The Seasons

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T. Longman, 1793 - Seasons - 272 pages
 

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Page 236 - ... they dance along, How many feel, this very moment, death And all the sad variety of pain. How many sink in the devouring flood, Or more devouring flame.
Page 271 - Ye softer floods, that lead the humid maze Along the vale ; and thou, majestic main, A secret world of wonders in thyself, Sound his stupendous praise whose greater voice Or bids you roar, or bids your roarings fall.
Page 234 - Of horrid prospect, shag the trackless plain: Nor finds the river, nor the forest, hid Beneath the formless wild; but wanders on From hill to dale, still more and more astray; Impatient flouncing through the drifted heaps, Stung with the thoughts of home; the thoughts of home Rush on his nerves, and call their vigour forth In many a vain attempt.
Page 232 - Father of light and life, thou Good Supreme ! O teach me what is good ; teach me Thyself! Save me from folly, vanity, and vice, From every low pursuit; and feed my soul With knowledge, conscious peace, and virtue pure; Sacred, substantial, never-fading bliss...
Page 43 - Sits on the horizon round a settled gloom : Not such as wintry storms on mortals shed, Oppressing life ; but lovely, gentle, kind, And full of every hope and every joy, The wish of nature.
Page 261 - Who, here entangled in the gathering ice, Take their last look of the descending sun; While, full of death, and fierce with tenfold frost, The long long night, incumbent o'er their heads, Falls horrible. Such was the Briton's * fate, As with first prow (what have not Britons dared!) He for the passage sought, attempted since So much in vain, and seeming to be shut By jealous Nature with eternal bars.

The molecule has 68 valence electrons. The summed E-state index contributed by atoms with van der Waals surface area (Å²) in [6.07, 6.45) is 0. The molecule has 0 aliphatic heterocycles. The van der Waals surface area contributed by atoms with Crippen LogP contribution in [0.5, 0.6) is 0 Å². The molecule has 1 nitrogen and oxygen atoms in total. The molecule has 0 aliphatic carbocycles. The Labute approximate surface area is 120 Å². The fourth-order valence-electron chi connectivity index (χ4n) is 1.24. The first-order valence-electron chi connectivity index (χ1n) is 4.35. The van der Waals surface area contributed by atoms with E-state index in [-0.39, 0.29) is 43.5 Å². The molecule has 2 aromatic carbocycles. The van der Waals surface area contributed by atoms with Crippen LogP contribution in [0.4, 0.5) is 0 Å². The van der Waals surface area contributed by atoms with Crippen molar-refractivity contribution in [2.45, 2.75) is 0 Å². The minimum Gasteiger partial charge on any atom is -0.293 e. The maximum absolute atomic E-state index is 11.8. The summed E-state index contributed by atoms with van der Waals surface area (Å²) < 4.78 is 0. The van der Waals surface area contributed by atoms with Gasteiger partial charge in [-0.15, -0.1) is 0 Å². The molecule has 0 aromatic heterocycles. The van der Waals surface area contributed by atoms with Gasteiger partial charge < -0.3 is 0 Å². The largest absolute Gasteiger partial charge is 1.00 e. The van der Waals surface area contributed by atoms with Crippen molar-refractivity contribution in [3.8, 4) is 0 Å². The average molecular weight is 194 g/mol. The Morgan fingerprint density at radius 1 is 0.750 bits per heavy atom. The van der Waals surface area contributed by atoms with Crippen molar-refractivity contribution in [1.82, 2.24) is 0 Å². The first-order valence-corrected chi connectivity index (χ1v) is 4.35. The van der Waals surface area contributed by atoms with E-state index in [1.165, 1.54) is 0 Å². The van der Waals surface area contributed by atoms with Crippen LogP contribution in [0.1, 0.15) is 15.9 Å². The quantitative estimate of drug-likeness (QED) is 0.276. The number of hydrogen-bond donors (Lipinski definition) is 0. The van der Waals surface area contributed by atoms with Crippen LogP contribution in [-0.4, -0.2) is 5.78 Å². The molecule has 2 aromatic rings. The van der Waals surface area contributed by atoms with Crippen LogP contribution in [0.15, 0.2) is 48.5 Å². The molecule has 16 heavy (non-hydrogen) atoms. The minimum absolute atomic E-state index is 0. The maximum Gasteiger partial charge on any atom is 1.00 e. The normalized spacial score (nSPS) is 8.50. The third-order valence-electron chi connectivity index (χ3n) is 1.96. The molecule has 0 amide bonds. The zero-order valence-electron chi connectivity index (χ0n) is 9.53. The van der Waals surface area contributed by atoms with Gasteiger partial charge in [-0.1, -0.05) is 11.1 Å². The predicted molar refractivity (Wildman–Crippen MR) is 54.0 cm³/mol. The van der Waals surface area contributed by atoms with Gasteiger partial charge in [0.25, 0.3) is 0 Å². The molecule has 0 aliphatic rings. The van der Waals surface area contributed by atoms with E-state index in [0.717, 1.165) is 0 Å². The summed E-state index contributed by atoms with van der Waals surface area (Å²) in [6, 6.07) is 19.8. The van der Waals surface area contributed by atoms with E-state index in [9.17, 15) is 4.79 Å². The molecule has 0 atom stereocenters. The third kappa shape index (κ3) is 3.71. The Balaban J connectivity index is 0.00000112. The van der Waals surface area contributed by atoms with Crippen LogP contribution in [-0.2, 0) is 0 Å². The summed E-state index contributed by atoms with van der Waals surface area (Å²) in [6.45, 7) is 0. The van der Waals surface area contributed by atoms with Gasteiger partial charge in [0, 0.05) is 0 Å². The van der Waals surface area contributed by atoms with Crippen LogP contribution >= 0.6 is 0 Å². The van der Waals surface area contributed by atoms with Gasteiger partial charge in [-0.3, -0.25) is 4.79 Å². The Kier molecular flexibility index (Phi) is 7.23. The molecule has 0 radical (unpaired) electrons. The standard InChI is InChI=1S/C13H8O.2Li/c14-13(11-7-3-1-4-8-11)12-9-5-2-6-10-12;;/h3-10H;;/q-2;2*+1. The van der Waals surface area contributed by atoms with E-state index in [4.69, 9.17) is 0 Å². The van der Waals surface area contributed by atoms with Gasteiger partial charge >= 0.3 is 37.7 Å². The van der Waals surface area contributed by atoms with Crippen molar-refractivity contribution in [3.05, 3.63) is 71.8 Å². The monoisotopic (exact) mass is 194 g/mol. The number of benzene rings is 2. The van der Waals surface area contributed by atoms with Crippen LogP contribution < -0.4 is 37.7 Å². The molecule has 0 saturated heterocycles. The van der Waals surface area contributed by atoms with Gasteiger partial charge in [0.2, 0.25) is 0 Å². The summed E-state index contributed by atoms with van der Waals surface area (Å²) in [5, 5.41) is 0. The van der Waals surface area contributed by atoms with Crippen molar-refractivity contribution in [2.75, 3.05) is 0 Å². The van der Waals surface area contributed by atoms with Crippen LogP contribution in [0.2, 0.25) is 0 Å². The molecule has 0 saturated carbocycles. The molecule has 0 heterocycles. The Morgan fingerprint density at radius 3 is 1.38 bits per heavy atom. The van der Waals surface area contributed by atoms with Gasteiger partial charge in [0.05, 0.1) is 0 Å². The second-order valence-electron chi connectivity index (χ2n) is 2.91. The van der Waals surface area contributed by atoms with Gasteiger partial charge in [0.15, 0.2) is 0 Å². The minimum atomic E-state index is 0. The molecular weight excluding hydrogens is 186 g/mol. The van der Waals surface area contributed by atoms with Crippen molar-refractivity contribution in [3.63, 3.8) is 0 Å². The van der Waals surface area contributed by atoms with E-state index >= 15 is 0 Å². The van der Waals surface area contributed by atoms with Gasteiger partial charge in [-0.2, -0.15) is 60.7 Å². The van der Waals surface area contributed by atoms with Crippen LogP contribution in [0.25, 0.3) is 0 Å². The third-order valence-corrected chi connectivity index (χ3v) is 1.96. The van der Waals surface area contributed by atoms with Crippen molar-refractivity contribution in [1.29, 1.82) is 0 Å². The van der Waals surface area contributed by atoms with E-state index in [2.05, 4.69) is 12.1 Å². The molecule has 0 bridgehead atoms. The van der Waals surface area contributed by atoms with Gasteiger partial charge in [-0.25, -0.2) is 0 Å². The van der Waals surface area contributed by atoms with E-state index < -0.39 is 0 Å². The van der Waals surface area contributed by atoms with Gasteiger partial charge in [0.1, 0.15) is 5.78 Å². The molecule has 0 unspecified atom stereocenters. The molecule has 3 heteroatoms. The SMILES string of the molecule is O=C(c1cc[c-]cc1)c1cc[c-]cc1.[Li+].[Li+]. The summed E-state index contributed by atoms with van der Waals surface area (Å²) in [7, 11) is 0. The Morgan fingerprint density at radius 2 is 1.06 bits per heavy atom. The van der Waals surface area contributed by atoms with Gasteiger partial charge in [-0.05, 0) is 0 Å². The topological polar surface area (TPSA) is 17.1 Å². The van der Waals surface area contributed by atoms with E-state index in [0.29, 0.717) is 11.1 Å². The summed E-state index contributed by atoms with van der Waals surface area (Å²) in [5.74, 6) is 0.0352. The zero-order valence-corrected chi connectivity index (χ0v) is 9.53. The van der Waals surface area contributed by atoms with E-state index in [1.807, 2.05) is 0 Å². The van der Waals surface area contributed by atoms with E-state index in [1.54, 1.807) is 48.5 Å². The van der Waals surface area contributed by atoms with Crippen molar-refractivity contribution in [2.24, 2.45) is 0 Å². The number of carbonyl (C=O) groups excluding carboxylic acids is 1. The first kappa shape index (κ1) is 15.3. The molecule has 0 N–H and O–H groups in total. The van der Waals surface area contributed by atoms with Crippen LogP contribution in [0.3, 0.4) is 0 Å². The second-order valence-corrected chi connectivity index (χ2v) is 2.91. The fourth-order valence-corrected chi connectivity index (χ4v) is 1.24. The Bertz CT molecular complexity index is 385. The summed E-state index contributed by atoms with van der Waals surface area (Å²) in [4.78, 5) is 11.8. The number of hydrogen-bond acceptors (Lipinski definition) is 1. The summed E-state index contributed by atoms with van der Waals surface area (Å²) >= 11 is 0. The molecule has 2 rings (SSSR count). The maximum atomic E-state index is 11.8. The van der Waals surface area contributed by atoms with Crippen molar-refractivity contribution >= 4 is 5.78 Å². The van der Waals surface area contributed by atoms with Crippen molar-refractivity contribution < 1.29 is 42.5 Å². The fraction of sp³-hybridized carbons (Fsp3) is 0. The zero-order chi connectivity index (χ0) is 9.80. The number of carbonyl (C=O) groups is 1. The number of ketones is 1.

Page 174 - Acasto's line ; and to my mind Recalls that patron of my happy life, From whom my liberal fortune took its rise; Now to the dust gone down ; his houses, lands, And once fair-spreading family, dissolved.
Page 82 - Delightful task! to rear the tender thought, To teach the young idea how to shoot...
Page 102 - Urg'd to the giddy brink, much is the toil, The clamour much, of men, and boys, and dogs, Ere the soft fearful people to the flood Commit their woolly sides.
Page 236 - Ah little think they, while they dance along, How many feel, this very moment, death And all the sad variety of pain.

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